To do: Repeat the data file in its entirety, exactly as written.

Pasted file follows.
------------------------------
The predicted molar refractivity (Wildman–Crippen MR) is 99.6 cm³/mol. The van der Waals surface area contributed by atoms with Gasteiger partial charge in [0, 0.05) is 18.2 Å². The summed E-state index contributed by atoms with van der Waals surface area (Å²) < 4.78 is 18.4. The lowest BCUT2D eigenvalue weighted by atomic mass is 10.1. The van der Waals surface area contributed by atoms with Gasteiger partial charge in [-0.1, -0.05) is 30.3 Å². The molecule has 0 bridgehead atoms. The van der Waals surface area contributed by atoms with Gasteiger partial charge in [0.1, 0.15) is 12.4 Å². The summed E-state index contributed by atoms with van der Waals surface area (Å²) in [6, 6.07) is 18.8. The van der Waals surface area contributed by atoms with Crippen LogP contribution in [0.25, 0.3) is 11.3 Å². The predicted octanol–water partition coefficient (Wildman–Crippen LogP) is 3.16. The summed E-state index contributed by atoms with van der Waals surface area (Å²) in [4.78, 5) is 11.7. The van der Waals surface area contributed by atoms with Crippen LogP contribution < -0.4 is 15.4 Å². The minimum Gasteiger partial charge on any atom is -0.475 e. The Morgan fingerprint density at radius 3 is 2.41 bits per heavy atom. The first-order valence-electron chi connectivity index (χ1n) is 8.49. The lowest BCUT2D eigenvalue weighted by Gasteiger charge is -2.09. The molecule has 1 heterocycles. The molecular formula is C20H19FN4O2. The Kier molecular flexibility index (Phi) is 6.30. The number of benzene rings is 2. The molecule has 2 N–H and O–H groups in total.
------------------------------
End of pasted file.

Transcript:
The predicted molar refractivity (Wildman–Crippen MR) is 99.6 cm³/mol. The van der Waals surface area contributed by atoms with Gasteiger partial charge in [0, 0.05) is 18.2 Å². The summed E-state index contributed by atoms with van der Waals surface area (Å²) < 4.78 is 18.4. The lowest BCUT2D eigenvalue weighted by atomic mass is 10.1. The van der Waals surface area contributed by atoms with Gasteiger partial charge in [-0.1, -0.05) is 30.3 Å². The molecule has 0 bridgehead atoms. The van der Waals surface area contributed by atoms with Gasteiger partial charge in [0.1, 0.15) is 12.4 Å². The summed E-state index contributed by atoms with van der Waals surface area (Å²) in [6, 6.07) is 18.8. The van der Waals surface area contributed by atoms with Crippen LogP contribution in [0.25, 0.3) is 11.3 Å². The predicted octanol–water partition coefficient (Wildman–Crippen LogP) is 3.16. The summed E-state index contributed by atoms with van der Waals surface area (Å²) in [4.78, 5) is 11.7. The van der Waals surface area contributed by atoms with Crippen LogP contribution < -0.4 is 15.4 Å². The minimum Gasteiger partial charge on any atom is -0.475 e. The Morgan fingerprint density at radius 3 is 2.41 bits per heavy atom. The first-order valence-electron chi connectivity index (χ1n) is 8.49. The lowest BCUT2D eigenvalue weighted by Gasteiger charge is -2.09. The molecule has 1 heterocycles. The molecular formula is C20H19FN4O2. The Kier molecular flexibility index (Phi) is 6.30. The number of benzene rings is 2. The molecule has 2 N–H and O–H groups in total.